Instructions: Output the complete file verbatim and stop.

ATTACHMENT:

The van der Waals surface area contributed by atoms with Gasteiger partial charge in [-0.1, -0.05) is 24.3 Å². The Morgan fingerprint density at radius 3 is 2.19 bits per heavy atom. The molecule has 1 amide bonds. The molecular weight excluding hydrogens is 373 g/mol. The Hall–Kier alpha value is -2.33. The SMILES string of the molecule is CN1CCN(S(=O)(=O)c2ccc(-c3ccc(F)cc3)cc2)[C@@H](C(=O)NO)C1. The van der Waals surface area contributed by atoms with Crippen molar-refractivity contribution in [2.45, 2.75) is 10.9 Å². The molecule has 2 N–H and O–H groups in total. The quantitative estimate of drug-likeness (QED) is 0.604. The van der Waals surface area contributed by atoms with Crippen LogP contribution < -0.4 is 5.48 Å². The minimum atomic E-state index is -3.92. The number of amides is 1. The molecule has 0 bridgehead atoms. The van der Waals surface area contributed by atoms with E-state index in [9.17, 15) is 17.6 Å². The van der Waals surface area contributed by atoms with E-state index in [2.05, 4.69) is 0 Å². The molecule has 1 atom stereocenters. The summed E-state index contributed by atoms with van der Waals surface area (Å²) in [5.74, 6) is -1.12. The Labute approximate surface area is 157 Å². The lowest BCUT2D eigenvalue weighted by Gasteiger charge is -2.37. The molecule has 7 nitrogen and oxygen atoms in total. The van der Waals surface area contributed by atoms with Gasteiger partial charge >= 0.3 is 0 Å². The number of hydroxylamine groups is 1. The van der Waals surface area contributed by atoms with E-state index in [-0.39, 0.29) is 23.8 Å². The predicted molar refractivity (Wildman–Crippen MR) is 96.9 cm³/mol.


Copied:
The van der Waals surface area contributed by atoms with Gasteiger partial charge in [-0.1, -0.05) is 24.3 Å². The Morgan fingerprint density at radius 3 is 2.19 bits per heavy atom. The molecule has 1 amide bonds. The molecular weight excluding hydrogens is 373 g/mol. The Hall–Kier alpha value is -2.33. The SMILES string of the molecule is CN1CCN(S(=O)(=O)c2ccc(-c3ccc(F)cc3)cc2)[C@@H](C(=O)NO)C1. The van der Waals surface area contributed by atoms with Crippen molar-refractivity contribution in [2.45, 2.75) is 10.9 Å². The molecule has 2 N–H and O–H groups in total. The quantitative estimate of drug-likeness (QED) is 0.604. The van der Waals surface area contributed by atoms with Crippen LogP contribution < -0.4 is 5.48 Å². The minimum atomic E-state index is -3.92. The number of amides is 1. The molecule has 0 bridgehead atoms. The van der Waals surface area contributed by atoms with E-state index in [9.17, 15) is 17.6 Å². The van der Waals surface area contributed by atoms with E-state index in [2.05, 4.69) is 0 Å². The molecule has 1 atom stereocenters. The summed E-state index contributed by atoms with van der Waals surface area (Å²) in [5.74, 6) is -1.12. The Labute approximate surface area is 157 Å². The lowest BCUT2D eigenvalue weighted by Gasteiger charge is -2.37. The molecule has 7 nitrogen and oxygen atoms in total. The van der Waals surface area contributed by atoms with Gasteiger partial charge >= 0.3 is 0 Å². The number of hydroxylamine groups is 1. The van der Waals surface area contributed by atoms with E-state index in [-0.39, 0.29) is 23.8 Å². The predicted molar refractivity (Wildman–Crippen MR) is 96.9 cm³/mol.